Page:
Source: Alberta Agriculture and Forestry, http://www.agric.gov.ab.ca/
Testing feed allows producers to develop a strategy that ensures all cattle in the herd are fed to meet their production goals while avoiding extra costs. Andrea Hanson, livestock extension specialist with Alberta Agriculture and Forestry (AF), outlines the importance of testing at the beginning of the feed season.
“Using higher quality feed early in the season could mean it is not available later in the season when the cows really need it,” explains Hanson. “It could get costly for the operation, either by increasing feed costs or reducing cow fertility.”
“Livestock feed supplies are going to be tight in some areas of Alberta, while in other areas, quality may be an issue,” says Hanson. “As such, testing feed stuffs is important to know what nutrients are available. When feed costs are the largest variable expense of overwintering a beef cow, overfeeding is wasting dollars. Conversely, if the animal’s nutrient requirements aren’t being met, it can negatively affect their immediate wellbeing and future reproductive efficiency.”
The formulation of a ration depends on the nutrient composition of the forage. The only way to accurately determine the forage’s nutrient composition is by sampling and testing the feed.
“Using last year’s feed tests or using a provincial average for a feed’s nutritional content, is not realistic or useful,” explains Hanson. “While physical attributes are part of feed quality, they don’t tell the whole story. A bright green colour does help indicate the feed was put up with little or no rain – and that the mould level is little to none – but it does not tell much more than that. Protein and energy content of the same hay field can vary greatly depending on when it was cut. Brome cut very early in the year could reach 18 per cent protein while that same forage may only be 5 to 6 per cent protein if cut late.”
AF’s beef and forage specialist Barry Yaremcio says that the protein requirements of a cow change depending on where she is in her pregnancy. “A minimum of seven per cent protein is needed in the second trimester while in the third trimester, nine per cent protein is needed. She requires 11 per cent protein when lactating.”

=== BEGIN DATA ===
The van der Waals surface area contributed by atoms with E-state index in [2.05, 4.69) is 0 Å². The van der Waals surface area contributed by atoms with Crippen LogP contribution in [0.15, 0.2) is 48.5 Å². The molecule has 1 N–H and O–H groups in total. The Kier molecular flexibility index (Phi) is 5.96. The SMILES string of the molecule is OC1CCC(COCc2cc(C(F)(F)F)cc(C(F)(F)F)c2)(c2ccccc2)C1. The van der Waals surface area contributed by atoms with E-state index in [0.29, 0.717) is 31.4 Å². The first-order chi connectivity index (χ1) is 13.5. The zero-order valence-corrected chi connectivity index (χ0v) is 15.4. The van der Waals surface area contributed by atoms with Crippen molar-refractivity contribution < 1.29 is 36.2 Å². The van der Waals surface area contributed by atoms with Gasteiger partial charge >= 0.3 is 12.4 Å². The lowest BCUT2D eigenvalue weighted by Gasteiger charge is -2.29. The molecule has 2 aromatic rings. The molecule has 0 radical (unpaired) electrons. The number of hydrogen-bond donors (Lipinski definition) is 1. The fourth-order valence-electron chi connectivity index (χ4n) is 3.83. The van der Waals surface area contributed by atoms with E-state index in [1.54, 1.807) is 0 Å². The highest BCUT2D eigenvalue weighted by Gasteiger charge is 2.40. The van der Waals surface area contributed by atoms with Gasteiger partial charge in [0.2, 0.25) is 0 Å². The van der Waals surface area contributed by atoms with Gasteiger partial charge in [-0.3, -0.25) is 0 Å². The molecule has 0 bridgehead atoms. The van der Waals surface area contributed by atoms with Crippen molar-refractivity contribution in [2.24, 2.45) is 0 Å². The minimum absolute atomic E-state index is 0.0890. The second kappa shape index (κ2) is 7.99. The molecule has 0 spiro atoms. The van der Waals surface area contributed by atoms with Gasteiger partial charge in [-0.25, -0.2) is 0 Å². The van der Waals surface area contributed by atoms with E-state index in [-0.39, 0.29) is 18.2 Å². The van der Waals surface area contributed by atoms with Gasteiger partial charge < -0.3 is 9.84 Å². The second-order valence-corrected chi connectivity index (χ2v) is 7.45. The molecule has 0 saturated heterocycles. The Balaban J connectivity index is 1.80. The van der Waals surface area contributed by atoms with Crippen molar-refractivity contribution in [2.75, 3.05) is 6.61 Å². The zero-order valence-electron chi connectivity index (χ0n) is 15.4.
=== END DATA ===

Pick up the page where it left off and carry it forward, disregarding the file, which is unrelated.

Hanson adds that the most important information in a feed test includes protein, energy, and fibre. “A basic forage analysis will list the moisture content of the feed stuff, energy as total digestible nutrients (TDN), net energy (NE) and/or digestible energy (DE), crude protein values as well as calcium, phosphorus, magnesium, and potassium. A basic analysis should cost less than $50, which is much less than the cost of a round bale of feed, let alone the possible savings from using fewer bales of hay mixed with lower quality forages. The more advanced analytical packages will provide more details about the feed depending on what is requested. If an early frost or crop stress has been experienced in the area and there are concerns, a nitrate test may be very beneficial as would a toxin test.”
Getting a representative sample of the feed to test is important in feeling confident with the analysis. Says Hanson, “If sampling bales, samples need to be taken from a number of bales – at least 15-20 – from different areas in the field and then mixed into one sample. Using a commercial forage sampler makes the process much easier, and often local agriculture service boards or forage associations have equipment available for loan.”
“Use plastic bags to ship the feed so that an accurate moisture level can be determined,” adds Hanson. “If sampling from a silage pit, rub the loose material off the face before taking the sample from packed material from the freshest part of the silage face, and from several locations in a ‘W’ or ‘M’ pattern. Mix the samples and pack tightly into a plastic bag with as little air as possible. If the samples aren’t going to the lab right away, freeze to prevent any change to the silage characteristics. Finally, if you want a sample of the swath grazing feed, take a tub and scissors out to the field and pull various samples from the swath from locations all over the field. As the samples are pulled, cut the feed into two inch lengths and mix in the tub. From the total sample, stuff a large zip-lock bag with a representative sample of the feed for analysis.”
For more information about testing winter feed, contact the Alberta Ag-Info Centre at 310-FARM (3276).